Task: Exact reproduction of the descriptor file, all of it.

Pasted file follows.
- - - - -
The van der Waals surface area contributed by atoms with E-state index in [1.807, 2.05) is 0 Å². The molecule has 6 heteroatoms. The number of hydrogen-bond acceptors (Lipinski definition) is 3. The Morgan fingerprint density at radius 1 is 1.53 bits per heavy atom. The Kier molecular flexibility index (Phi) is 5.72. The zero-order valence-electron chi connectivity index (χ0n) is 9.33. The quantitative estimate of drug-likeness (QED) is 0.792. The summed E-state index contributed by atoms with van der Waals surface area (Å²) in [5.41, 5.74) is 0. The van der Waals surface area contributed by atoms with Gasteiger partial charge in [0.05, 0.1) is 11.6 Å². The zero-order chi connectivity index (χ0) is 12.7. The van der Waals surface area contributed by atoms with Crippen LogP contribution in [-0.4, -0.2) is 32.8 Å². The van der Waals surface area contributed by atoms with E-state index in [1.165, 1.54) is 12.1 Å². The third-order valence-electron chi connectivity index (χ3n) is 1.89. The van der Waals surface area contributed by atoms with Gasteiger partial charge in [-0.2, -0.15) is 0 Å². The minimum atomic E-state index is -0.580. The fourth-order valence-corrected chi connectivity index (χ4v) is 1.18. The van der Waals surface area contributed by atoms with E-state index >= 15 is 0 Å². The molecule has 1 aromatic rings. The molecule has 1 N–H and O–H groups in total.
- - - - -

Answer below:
The van der Waals surface area contributed by atoms with E-state index in [1.807, 2.05) is 0 Å². The molecule has 6 heteroatoms. The number of hydrogen-bond acceptors (Lipinski definition) is 3. The Morgan fingerprint density at radius 1 is 1.53 bits per heavy atom. The Kier molecular flexibility index (Phi) is 5.72. The zero-order valence-electron chi connectivity index (χ0n) is 9.33. The quantitative estimate of drug-likeness (QED) is 0.792. The summed E-state index contributed by atoms with van der Waals surface area (Å²) in [5.41, 5.74) is 0. The van der Waals surface area contributed by atoms with Gasteiger partial charge in [0.05, 0.1) is 11.6 Å². The zero-order chi connectivity index (χ0) is 12.7. The van der Waals surface area contributed by atoms with Crippen LogP contribution in [-0.4, -0.2) is 32.8 Å². The van der Waals surface area contributed by atoms with E-state index in [1.165, 1.54) is 12.1 Å². The third-order valence-electron chi connectivity index (χ3n) is 1.89. The van der Waals surface area contributed by atoms with Gasteiger partial charge in [-0.2, -0.15) is 0 Å². The minimum atomic E-state index is -0.580. The fourth-order valence-corrected chi connectivity index (χ4v) is 1.18. The van der Waals surface area contributed by atoms with E-state index >= 15 is 0 Å². The molecule has 1 aromatic rings. The molecule has 1 N–H and O–H groups in total.